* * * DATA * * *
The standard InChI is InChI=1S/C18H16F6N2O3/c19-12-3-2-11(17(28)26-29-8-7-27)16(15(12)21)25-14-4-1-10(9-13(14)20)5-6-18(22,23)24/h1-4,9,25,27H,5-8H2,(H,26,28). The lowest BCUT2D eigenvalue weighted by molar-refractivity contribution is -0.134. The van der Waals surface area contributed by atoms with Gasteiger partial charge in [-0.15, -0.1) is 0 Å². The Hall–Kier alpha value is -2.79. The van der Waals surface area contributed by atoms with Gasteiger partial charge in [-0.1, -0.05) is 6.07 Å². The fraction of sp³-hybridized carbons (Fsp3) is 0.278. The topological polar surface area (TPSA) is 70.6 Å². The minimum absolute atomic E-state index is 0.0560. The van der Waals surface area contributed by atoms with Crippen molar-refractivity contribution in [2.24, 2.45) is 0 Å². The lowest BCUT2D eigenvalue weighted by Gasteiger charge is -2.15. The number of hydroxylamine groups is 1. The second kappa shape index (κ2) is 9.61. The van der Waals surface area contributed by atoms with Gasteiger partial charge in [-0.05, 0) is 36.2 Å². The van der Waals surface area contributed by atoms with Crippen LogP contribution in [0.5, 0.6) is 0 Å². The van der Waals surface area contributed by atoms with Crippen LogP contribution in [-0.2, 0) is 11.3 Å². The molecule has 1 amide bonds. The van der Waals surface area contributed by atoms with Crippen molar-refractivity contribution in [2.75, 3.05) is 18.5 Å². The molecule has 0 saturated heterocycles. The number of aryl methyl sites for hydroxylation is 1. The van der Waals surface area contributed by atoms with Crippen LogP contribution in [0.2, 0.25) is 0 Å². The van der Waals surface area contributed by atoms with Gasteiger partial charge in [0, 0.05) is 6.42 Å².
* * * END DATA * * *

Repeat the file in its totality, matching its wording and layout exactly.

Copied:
The standard InChI is InChI=1S/C18H16F6N2O3/c19-12-3-2-11(17(28)26-29-8-7-27)16(15(12)21)25-14-4-1-10(9-13(14)20)5-6-18(22,23)24/h1-4,9,25,27H,5-8H2,(H,26,28). The lowest BCUT2D eigenvalue weighted by molar-refractivity contribution is -0.134. The van der Waals surface area contributed by atoms with Gasteiger partial charge in [-0.15, -0.1) is 0 Å². The Hall–Kier alpha value is -2.79. The van der Waals surface area contributed by atoms with Gasteiger partial charge in [-0.1, -0.05) is 6.07 Å². The fraction of sp³-hybridized carbons (Fsp3) is 0.278. The topological polar surface area (TPSA) is 70.6 Å². The minimum absolute atomic E-state index is 0.0560. The van der Waals surface area contributed by atoms with Crippen molar-refractivity contribution in [2.24, 2.45) is 0 Å². The lowest BCUT2D eigenvalue weighted by Gasteiger charge is -2.15. The number of hydroxylamine groups is 1. The second kappa shape index (κ2) is 9.61. The van der Waals surface area contributed by atoms with Gasteiger partial charge in [-0.05, 0) is 36.2 Å². The van der Waals surface area contributed by atoms with Crippen LogP contribution in [0.5, 0.6) is 0 Å². The van der Waals surface area contributed by atoms with Crippen LogP contribution in [-0.2, 0) is 11.3 Å². The molecule has 1 amide bonds. The van der Waals surface area contributed by atoms with Crippen molar-refractivity contribution in [2.75, 3.05) is 18.5 Å². The molecule has 0 saturated heterocycles. The number of aryl methyl sites for hydroxylation is 1. The van der Waals surface area contributed by atoms with Crippen LogP contribution in [0.2, 0.25) is 0 Å². The van der Waals surface area contributed by atoms with Gasteiger partial charge in [0, 0.05) is 6.42 Å².